With ritual magic being a central component of the genre, we take a look at the structure of it next: Rituals require Expenses, time, intensity (the color the caster needs to meet with intelligence on the Master table) and Costs – these represent the cost to the caster’s Willpower, Luck, Life or Fortitude. From mesmerism to abjure evil, to summoning hellbeasts, we get a couple of examples for the relatively easy to grasp system.
Exorcism works pretty much like an inverted possession – only one attempt per day, and the ritual takes longer, the further it has progressed – the Intensity obviously increases as well. The ritual requires serious cost in Willpower, which means that yes, you will probably need multiple characters joining forces. Beyond the frightening nature, exorcisms also require Exhaustion rolls. Relics and true names can provide an edge for the exorcists. After we have codified the mechanics of exorcism in a tight manner, we take a look at the forces of hell next.
In this chapter, we mention the marauders and gain stats for devilspawn (Stats for childhood and puberty included!), infernal animals, summoners and tempters – all the cool basic things you’d expect.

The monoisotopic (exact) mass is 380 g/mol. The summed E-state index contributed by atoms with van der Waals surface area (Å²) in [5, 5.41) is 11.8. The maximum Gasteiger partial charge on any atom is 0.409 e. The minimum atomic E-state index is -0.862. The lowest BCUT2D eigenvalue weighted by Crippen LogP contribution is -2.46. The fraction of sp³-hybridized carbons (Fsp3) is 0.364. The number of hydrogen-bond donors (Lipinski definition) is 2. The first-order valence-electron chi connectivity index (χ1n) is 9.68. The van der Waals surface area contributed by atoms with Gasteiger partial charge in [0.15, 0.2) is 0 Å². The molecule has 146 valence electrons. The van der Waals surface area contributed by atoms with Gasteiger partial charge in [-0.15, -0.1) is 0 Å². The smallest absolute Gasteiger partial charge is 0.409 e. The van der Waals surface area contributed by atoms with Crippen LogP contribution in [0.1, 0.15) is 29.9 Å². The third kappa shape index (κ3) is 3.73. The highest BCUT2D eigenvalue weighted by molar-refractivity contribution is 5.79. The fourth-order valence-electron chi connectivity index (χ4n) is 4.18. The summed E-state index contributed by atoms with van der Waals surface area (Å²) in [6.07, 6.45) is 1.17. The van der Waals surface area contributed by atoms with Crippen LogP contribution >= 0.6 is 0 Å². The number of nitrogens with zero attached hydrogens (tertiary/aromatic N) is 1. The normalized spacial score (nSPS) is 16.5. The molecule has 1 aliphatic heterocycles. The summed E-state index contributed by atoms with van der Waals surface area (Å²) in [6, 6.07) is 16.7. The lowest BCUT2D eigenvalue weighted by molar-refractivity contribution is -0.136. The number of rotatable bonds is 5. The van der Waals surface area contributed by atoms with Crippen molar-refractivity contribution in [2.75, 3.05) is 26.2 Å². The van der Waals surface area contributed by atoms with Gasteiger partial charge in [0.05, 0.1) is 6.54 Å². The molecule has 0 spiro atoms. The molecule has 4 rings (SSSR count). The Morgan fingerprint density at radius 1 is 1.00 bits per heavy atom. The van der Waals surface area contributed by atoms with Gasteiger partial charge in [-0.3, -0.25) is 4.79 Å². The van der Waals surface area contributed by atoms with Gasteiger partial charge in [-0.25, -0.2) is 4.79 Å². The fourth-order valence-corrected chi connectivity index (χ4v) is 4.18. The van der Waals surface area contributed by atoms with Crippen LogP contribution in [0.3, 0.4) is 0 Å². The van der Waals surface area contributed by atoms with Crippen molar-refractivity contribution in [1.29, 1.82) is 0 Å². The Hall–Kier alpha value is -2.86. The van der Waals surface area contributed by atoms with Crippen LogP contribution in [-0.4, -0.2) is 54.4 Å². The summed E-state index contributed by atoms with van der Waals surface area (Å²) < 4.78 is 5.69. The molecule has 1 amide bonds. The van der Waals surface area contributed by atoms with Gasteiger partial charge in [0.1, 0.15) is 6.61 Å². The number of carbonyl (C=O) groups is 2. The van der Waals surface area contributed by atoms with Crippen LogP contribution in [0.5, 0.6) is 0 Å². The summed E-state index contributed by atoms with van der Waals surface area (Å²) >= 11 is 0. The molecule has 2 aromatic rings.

The pdf ends with the basic outline of 3 story seeds, which may be connected to form a cool trilogy – and in case you’re wondering, they do include strange…things found and focus on three connected, but radically different set-ups. No, I am not going to SPOIL these here!
Editing and formatting are very good on both a formal and rules-language level – I noticed a few minor formatting inconsistencies, but these are few and far in between and did not impede my ability to grasp this book’s content. Layout adheres to a printer-friendly 1-column standard and the pdf sports a couple of really nice, original pieces of full-color artworks. The pdf comes fully bookmarked for your convenience.